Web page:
The first factor to consider is the size and location of the filling. If the filling is small and located in the middle of the tooth, it may be possible to place a crown on it.

However, if the filling is large and extends to the edges of the tooth, it may need to be removed before placing a crown.

A second important factor is the amount of tooth structure remaining. If there is not enough healthy tooth structure left after the filling is removed, it may not be possible to place a crown unless a crown lengthening is performed.

Finally, if the crown is placed only to improve the appearance of the tooth, it may be possible to place it over the filling without much problem.

5. Can a crown on a broken tooth fall off?

It is possible for a crown on a broken tooth to fall out.

The main cause of a crown falling out is inadequate bonding or cementing. This can happen if the cement used to hold the crown in place wears out or if there is not enough cement used during the initial placement.

It can also happen if the tooth under the crown is decayed or damaged, compromising the stability of the crown.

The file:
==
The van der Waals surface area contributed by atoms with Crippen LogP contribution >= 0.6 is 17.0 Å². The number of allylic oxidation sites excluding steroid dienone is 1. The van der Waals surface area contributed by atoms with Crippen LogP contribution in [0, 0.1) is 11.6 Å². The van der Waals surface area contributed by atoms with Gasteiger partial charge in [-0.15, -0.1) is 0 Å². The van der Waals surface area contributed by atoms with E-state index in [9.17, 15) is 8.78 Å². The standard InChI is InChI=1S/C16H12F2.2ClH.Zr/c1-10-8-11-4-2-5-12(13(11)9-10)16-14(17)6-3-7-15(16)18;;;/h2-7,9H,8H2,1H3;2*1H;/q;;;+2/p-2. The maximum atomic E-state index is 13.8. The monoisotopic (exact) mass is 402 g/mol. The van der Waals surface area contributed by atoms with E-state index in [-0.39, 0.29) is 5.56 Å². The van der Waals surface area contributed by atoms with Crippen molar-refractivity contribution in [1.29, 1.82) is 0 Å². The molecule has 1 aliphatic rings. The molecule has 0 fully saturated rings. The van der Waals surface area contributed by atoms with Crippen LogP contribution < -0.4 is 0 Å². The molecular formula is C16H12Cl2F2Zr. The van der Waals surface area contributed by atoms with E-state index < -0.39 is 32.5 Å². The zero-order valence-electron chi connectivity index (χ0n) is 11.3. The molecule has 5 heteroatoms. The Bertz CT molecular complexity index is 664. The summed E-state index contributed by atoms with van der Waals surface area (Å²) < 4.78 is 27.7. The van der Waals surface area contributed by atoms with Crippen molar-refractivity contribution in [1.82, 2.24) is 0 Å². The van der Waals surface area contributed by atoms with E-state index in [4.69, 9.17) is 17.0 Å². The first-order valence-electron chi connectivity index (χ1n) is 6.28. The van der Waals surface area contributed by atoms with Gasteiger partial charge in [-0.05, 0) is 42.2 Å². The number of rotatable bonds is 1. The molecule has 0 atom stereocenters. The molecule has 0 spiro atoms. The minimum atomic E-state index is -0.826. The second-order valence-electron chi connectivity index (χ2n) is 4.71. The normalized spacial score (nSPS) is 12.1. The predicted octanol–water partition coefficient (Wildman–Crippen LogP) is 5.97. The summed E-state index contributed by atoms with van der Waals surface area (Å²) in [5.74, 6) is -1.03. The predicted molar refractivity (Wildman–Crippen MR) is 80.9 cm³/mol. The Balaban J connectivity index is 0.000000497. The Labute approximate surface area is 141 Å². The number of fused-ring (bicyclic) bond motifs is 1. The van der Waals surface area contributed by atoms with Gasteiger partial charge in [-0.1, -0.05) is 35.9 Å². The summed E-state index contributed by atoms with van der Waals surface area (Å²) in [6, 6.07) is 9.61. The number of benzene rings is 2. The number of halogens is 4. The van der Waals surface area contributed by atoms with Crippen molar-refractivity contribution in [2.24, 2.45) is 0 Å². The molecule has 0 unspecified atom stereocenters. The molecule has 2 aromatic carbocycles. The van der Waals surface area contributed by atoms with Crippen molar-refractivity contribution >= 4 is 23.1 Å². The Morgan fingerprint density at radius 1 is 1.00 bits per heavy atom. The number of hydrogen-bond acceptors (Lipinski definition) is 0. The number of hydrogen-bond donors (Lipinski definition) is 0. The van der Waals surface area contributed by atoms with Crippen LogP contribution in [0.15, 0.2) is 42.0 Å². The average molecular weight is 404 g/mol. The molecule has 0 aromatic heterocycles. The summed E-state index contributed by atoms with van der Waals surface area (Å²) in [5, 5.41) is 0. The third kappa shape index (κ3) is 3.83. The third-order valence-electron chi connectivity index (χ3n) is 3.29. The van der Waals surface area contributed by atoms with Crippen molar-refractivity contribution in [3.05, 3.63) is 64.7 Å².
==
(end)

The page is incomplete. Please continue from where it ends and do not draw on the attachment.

So if the crown is damaged or the tooth underneath is significantly compromised, a new crown may be necessary.

6. What should I do if the crown on a broken tooth feels loose?

It is important to understand why a crown may come off in order to know what to do.

It could be due to a poor fit of the crown, decay under the crown, or trauma to the tooth.

Whatever the cause, it is crucial to fix the problem as soon as possible to avoid further damage or infection.

If you encounter a loose crown on a cracked tooth, the first step is to make an appointment with your dentist.

In the meantime, you can try temporarily reattaching the crown with dental cement, which can be purchased over the counter at most pharmacies.

Follow the instructions carefully and be sure to clean the inside of the crown and your tooth before putting it back in place.

If the crown has completely fallen off and you are unable to put it back on, it is important to keep the tooth clean to avoid infection.

Rinse your mouth with warm salt water and brush gently around the affected area.

It is advisable to avoid chewing on the affected side of your mouth and stick to soft foods until you can see your dentist.

7. Can a crown on a broken tooth cause gum pain?

A crown on a cracked tooth can cause gum pain if there is an underlying problem, such as a cavity or infection, that affects the gums. If the crown does not fit properly, it can also cause irritation and inflammation of the gums, leading to pain and discomfort.